Domestic and economic abuse

Domestic and economic abuse are types of controlling behaviours that can leave the survivor-victim feeling trapped and helpless. If you believe it’s happening to you, we can help.

What does economic abuse look like?

Economic abuse (also known as financial abuse) is a type of domestic abuse where violence is not necessarily used. Instead, the perpetrator takes control over another's finances. They could be doing this to reduce independence, take advantage of them or make them reliant on the abuser.

You might be suffering from economic abuse at the hands of someone you have a relationship with. It could be a family member, carer or someone who has third party authority, like power of attorney.

It can be hard to spot. Economic abuse generally falls under 3 categories: restriction, exploitation and sabotage. Examples of this could be:

  • Restriction
    A husband and wife have a joint policy. The husband submits a claim and asks that the settlement be paid into his personal account. He’s insistent that he and his wife have a ‘traditional marriage’ where he handles the finances.

    He gets angry when we tell him we can only pay claims settlements for joint policies into joint bank accounts, unless we have express consent to do otherwise.
  • Exploitation
    An elderly customer has a home insurance policy. One day an individual calls and demands a refund. They put the customer on the phone to authorise this, but can be heard threatening them in the background.

    We’ll only ever issue refunds via the payment method originally used, and we never share customer information with unauthorised third parties.
  • Sabotage
    A customer calls to make a claim for a fire damaged house. They explain they’re going through a difficult separation with an abusive partner, who set light to the property.

    Keeping their new contact information hidden from their abuser is very important to them, which is why we always allocate a personal claim handler, who’ll be responsive to each customer’s needs.

    There are some circumstances where a claim handler can visit them in a safe place in person, if they need that extra level of personal support.

Getting help with domestic abuse

Domestic abuse, which also covers economic abuse, is a crime in the UK. You have certain rights under the law designed to protect you from harm perpetrated by an abuser.

You have every right to call the police and report your abuser’s behaviour. If you are in an emergency situation, call 999 immediately.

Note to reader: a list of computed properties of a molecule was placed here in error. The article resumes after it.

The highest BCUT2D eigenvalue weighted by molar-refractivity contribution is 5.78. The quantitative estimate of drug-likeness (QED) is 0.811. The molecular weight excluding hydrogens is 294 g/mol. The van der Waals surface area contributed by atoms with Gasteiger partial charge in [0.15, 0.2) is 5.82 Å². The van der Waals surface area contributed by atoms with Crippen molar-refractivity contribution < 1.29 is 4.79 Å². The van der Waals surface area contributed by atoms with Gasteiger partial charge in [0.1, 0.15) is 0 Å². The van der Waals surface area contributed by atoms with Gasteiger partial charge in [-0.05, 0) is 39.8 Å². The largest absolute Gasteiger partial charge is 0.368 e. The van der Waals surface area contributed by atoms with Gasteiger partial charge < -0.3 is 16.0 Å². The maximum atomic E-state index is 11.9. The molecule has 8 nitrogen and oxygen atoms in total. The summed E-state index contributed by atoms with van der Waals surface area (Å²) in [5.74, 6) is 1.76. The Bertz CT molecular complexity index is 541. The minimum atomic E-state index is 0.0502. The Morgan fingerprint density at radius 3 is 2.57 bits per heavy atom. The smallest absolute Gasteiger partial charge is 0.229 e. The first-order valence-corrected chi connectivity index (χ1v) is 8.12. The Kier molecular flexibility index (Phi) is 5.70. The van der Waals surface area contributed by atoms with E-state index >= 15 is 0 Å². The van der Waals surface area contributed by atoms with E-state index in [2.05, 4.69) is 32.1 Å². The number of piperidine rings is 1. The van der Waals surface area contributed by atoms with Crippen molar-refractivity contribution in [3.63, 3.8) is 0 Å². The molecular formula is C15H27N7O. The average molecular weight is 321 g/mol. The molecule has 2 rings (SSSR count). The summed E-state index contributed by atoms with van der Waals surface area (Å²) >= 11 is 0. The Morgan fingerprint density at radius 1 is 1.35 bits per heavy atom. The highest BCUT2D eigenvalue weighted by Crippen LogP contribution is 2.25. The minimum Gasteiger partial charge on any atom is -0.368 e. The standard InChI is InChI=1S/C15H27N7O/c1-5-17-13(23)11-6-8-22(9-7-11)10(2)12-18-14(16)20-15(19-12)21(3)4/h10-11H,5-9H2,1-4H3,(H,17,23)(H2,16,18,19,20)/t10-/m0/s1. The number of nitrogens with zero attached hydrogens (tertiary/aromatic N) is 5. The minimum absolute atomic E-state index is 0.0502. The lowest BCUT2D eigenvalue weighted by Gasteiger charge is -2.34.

You can also use civil laws to protect yourself. Civil orders, like a Non-Molestation or Restraining Order can forbid your abuser from contacting you. These doesn’t require police involvement, but if your abuser breaks them it may be a criminal offence and they could be arrested.

How we can help

Please call us to let us know of your situation when you feel safe to talk.

We can apply a password to your policy. While we always complete security checks, this may provide extra reassurance that your information is safe.

We’ll make a note on your records to help keep you safe, which can include safe times to call. We’ll do our best to contact you during these hours.

Please be assured we never require a policyholder to speak to an abusive partner or ex-partner when cancelling a policy or removing them from a policy.

If the abusive policyholder refuses to be removed from the policy, we’ll help you remove your payment details from the current policy and set up a new solo policy for you.

We appreciate it can be hard sharing this kind of information, but if you let us know we’ll do everything we can to help.

Women can call The Freephone National Domestic Abuse Helpline on 0808 2000 247 at any time, day or night.
Visit website (external link)

Men can call Men's Advice Line on 0808 8010 327 (Mon-Fri 10am to 8pm), or use their webchat (Wednesday 10am to 11.30am and 2.30pm to 4pm).
Visit website (external link)

The Women's Aid website can show you how to cover your tracks online.
Visit Women’s Aid (external link)

The UK Government has advice in different languages and accessible formats, including a sign language video.
Visit (external link)

Refuge is the largest UK domestic abuse organisation for women.
Visit Refuge (external link)